For more information, and for more detailed requirements, please refer to our Bylaws filed as Exhibit 3.2 to our Quarterly Report on Form 10-Q filed with the Securities and Exchange Commission, or SEC, on August 14, 2018, and our Corporate Governance Guidelines available on our website under the “Corporate Governance” tab of the “Investors” section.

How are votes counted?

Votes will be counted by the inspector of election appointed for the Annual Meeting, who will separately count, for each of the proposals to elect directors, votes “For,” “Against” and any broker non-votes and abstentions; with respect to the ratification of independent auditors, votes “For,” “Against” and abstentions; and with respect to approval of the 2019 Employee Stock Purchase Plan, votes “For,” “Against” and any broker non-votes and abstentions. For each of Proposals 1 and 3, broker non-votes will have no effect and will not be counted toward the vote total for the director nominees or the ratification of the independent auditors. For Proposal 2, brokers will have voting discretion if the beneficial owner does not give instructions as to how to vote.

What are “broker non-votes”?

As discussed above, when a beneficial owner of shares held in “street name” does not give instructions to the broker or nominee holding the shares as to how to vote on a significant matter, the broker or nominee cannot vote the shares under Nasdaq rules. These unvoted shares are counted as “broker non-votes.” Proposal 2, the ratification of KPMG as independent auditors, is considered a routine matter, and brokers or nominees holding the shares will have voting discretion if the beneficial owner does not give instructions as to how to vote.

How many votes are needed to approve each proposal?

Regarding Proposal 1, the election of directors, the Board’s nominees will be elected by a plurality of the votes of the shares present in person or represented by proxy and entitled to vote on the election of directors, and which did not abstain. Only votes “For” or “Against” will affect the outcome with respect to this proposal, and abstentions will have no effect.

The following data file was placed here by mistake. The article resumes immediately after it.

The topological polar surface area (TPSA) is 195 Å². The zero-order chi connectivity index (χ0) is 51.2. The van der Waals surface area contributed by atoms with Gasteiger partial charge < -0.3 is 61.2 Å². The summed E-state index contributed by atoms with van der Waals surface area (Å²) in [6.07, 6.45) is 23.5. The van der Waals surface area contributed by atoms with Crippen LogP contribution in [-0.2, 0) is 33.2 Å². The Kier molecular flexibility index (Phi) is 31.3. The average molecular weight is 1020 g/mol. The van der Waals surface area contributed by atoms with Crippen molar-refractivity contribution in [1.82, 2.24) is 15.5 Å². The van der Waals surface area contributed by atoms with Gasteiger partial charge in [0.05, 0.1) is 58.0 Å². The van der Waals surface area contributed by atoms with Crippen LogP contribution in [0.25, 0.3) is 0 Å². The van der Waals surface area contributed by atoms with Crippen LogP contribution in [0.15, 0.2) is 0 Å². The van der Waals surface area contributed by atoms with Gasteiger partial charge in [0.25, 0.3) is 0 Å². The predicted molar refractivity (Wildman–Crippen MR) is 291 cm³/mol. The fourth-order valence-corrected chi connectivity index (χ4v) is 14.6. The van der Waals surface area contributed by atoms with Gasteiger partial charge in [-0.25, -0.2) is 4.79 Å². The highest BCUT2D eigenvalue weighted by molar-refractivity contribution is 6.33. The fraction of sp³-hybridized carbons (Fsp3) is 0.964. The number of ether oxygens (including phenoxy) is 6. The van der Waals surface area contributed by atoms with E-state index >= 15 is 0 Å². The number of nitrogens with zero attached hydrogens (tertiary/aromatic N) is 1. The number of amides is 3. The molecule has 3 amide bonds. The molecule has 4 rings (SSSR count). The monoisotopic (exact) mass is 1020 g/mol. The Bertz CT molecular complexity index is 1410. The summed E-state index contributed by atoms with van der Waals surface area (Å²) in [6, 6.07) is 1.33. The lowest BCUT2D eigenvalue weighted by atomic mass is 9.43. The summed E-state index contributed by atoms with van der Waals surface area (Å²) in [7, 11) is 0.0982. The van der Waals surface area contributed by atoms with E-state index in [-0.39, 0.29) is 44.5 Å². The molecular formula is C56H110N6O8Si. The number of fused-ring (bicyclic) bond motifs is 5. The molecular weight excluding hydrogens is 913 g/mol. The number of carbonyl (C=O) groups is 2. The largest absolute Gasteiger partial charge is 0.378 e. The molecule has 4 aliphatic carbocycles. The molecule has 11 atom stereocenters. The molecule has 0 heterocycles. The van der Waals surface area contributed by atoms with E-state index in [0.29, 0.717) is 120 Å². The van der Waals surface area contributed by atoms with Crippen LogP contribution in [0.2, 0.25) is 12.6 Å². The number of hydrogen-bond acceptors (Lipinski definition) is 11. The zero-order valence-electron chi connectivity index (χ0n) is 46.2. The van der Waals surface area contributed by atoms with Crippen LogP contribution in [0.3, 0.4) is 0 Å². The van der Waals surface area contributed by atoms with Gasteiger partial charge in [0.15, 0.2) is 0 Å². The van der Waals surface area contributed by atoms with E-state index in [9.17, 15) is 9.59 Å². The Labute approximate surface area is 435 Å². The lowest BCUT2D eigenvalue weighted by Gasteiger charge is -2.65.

To be approved, Proposal 2, the ratification of KPMG as independent auditors, must receive “For” votes from the holders of a majority of shares present in person or represented by proxy and entitled to vote on the matter, and which did not abstain. Only votes “For” or “Against” will affect the outcome, and abstentions will have no effect.

To be approved, Proposal 3, the approval of the 2019 Employee Stock Purchase Plan, must receive “For” votes from the holders of a majority of shares present in person or represented by proxy and entitled to vote on the matter, and which did not abstain. Only votes “For” or “Against” will affect the outcome, and abstentions will have no effect.

What is the quorum requirement?

A quorum of shareholders is necessary to hold a valid Annual Meeting. A quorum is present if shareholders holding at least 50% of the outstanding common shares entitled to vote are present at the Annual Meeting in person or represented by proxy. On the record date, there were 29,443,156 shares outstanding and entitled to vote. Thus, the holders of 14,721,578 shares must be present in person or represented by proxy at the Annual Meeting to have a quorum.

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Your shares will be counted towards the quorum only if you submit a valid proxy (or one is submitted on your behalf by your broker, bank or other nominee) by mail, by phone or online or if you vote in person at the Annual Meeting. Abstentions and broker non-votes will be counted towards the quorum requirement. If there is no quorum, either the chairman of the Annual Meeting or the holders of a majority of shares present at the Annual Meeting in person or represented by proxy may adjourn the Annual Meeting to another date.